B intended for operations with a decision height lower than 15 m 50 ft , or no decision height and a runway visual range less than m but not less than 50 m. C intended for operations with no decision height and no visual range limitations. Landing area. That part of a movement area intended for the landing or take-off of aircraft. Manoeuvring area. That part of an aerodrome to be used for the take-off, landing and taxiing of aircraft, excluding aprons. Movement area. That part of an aerodrome to be used for the take-off, landing and taxiing of aircraft, consisting of the manoeuvring area and the apron s.
Non-instrument runway. A runway intended for the operation of aircraft using visual approach procedures. All fixed whether temporary or permanent and mobile objects, or parts thereof, that are located on an area intended for the surface movement of aircraft or that extend above a defined surface intended to protect aircraft in flight. Primary runway s. Runway s used in preference to others whenever conditions permit. A defined rectangular area on a land aerodrome prepared for the landing and take-off of aircraft.
Runway end safety area RESA. An area symmetrical about the extended runway centre line and adjacent to the end of the strip primarily intended to reduce the risk of damage to an aeroplane undershooting or overrunning the runway. Runway strip. A defined area including the runway and stopway, if provided, intended: a to reduce the risk of damage to aircraft running off a runway; and b to protect aircraft flying over it during take-off or landing operations.
An area adjacent to the edge of a pavement so prepared as to provide a transition between the pavement and the adjacent surface. The beginning of that portion of the runway usable for landing. The code is composed of two elements which are related to the aeroplane performance characteristics and dimensions.
Element 1 is Part 1. Runways Chapter 1. General a number based on the aeroplane reference field length and element 2 is a letter based on the aeroplane wing span and outer main gear wheel span.
The code letter or number within an element selected for design purposes is related to the critical aeroplane characteristics for which the facility is provided. When applying the relevant specifications in Annex 14, Volume I, the aeroplanes which the aerodrome is intended to serve are first identified and then the two elements of the code.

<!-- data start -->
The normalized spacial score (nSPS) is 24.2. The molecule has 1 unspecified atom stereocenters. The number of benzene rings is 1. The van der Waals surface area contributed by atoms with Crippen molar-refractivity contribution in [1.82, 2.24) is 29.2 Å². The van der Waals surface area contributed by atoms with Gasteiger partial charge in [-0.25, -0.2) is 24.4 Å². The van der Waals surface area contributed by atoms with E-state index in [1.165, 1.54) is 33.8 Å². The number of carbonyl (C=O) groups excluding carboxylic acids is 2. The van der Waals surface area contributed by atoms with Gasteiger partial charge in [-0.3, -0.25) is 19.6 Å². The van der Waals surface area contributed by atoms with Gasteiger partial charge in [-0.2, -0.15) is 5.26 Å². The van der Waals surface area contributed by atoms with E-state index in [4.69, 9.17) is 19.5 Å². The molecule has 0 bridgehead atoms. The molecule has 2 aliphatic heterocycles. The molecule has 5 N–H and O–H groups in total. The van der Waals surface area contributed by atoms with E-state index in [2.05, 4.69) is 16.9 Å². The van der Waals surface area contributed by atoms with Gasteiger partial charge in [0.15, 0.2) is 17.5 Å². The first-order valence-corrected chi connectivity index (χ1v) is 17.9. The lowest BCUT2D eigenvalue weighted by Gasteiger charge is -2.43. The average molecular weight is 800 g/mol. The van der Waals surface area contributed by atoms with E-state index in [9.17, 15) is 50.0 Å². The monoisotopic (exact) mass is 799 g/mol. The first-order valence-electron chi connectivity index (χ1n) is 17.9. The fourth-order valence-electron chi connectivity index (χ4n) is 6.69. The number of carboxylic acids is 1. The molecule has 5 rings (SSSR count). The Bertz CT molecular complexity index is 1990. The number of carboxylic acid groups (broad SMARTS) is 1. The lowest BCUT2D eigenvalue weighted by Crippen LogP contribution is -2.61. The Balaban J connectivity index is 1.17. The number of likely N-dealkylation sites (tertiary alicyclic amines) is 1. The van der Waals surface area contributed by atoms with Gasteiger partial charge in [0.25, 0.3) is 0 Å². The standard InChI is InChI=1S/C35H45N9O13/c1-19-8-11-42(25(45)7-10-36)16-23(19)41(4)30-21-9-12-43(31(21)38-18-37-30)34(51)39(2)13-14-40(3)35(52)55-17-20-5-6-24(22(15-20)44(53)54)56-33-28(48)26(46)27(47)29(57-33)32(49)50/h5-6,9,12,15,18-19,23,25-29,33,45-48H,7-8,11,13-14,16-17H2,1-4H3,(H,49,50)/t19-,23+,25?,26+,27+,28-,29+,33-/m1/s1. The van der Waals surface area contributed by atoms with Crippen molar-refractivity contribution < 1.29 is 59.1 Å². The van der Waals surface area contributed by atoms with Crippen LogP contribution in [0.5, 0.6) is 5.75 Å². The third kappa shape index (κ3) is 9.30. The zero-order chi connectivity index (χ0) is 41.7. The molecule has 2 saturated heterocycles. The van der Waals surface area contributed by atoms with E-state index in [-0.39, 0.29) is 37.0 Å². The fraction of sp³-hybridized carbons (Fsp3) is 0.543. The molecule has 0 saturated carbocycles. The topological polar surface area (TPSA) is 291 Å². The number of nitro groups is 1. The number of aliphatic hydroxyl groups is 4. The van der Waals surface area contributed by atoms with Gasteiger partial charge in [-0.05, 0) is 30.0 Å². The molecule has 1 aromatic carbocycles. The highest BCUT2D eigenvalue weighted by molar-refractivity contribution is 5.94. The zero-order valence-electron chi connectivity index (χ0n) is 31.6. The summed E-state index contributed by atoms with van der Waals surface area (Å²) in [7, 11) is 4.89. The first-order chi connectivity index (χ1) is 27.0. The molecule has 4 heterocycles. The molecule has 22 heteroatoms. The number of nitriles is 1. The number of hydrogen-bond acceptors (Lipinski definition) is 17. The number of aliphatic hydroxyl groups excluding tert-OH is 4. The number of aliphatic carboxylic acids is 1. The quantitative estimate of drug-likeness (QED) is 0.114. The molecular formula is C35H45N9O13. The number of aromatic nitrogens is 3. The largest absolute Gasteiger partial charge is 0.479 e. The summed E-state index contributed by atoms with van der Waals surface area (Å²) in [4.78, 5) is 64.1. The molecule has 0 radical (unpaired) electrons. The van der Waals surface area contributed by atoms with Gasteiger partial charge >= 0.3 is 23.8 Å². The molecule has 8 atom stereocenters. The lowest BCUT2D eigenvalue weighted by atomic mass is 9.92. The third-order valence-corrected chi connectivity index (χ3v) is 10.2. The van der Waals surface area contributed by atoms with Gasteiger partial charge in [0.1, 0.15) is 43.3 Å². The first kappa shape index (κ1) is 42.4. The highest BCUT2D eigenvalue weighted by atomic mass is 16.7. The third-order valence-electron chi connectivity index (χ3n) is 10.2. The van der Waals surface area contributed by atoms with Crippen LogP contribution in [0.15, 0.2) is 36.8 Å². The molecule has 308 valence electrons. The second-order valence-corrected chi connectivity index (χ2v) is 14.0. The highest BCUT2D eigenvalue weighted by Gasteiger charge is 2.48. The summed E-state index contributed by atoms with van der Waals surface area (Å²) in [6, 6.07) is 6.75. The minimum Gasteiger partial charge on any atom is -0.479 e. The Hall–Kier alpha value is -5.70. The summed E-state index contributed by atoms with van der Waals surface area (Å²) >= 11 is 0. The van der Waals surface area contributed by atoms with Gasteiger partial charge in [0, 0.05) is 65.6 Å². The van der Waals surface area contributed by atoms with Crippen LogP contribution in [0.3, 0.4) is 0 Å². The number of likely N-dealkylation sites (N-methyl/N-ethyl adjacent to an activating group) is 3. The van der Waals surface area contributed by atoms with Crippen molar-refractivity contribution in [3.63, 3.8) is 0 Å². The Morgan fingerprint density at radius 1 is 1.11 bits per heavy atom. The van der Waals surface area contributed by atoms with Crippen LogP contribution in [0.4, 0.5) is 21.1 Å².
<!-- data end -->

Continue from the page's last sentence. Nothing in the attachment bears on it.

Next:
Further, the aerodrome reference code numbers and letters shall have the meanings assigned to them in Table A classification of representative aeroplanes by the code number and code letter is included in Appendix 1. The aeroplane reference field length is defined as the minimum field length required for take-off at maximum certificated take-off mass, sea level, standard atmospheric conditions, still air and zero runway slope, as shown in the appropriate aeroplane flight manual prescribed by the certificating authority or equivalent data from the aeroplane manufacturer.
Accordingly, if 1 m corresponds to the highest value of the aeroplane reference field lengths, the code number selected would be 3. For instance, if code letter C corresponds to the aeroplane with the greatest wing span and code letter D corresponds to the aeroplane with the greatest outer main gear wheel span, the code letter selected would be D. Distance between the outside edges of the main gear wheels.
Flexibility to accommodate any future expansion of the runway infrastructure is fundamental to the planning and design of airports. All runways should be oriented so that approach and departure areas are free of obstacles and, preferably, so that aircraft are not directed over populated areas. The decision as to the total number of runways to be provided should also take into account the aerodrome usability factor and economic considerations.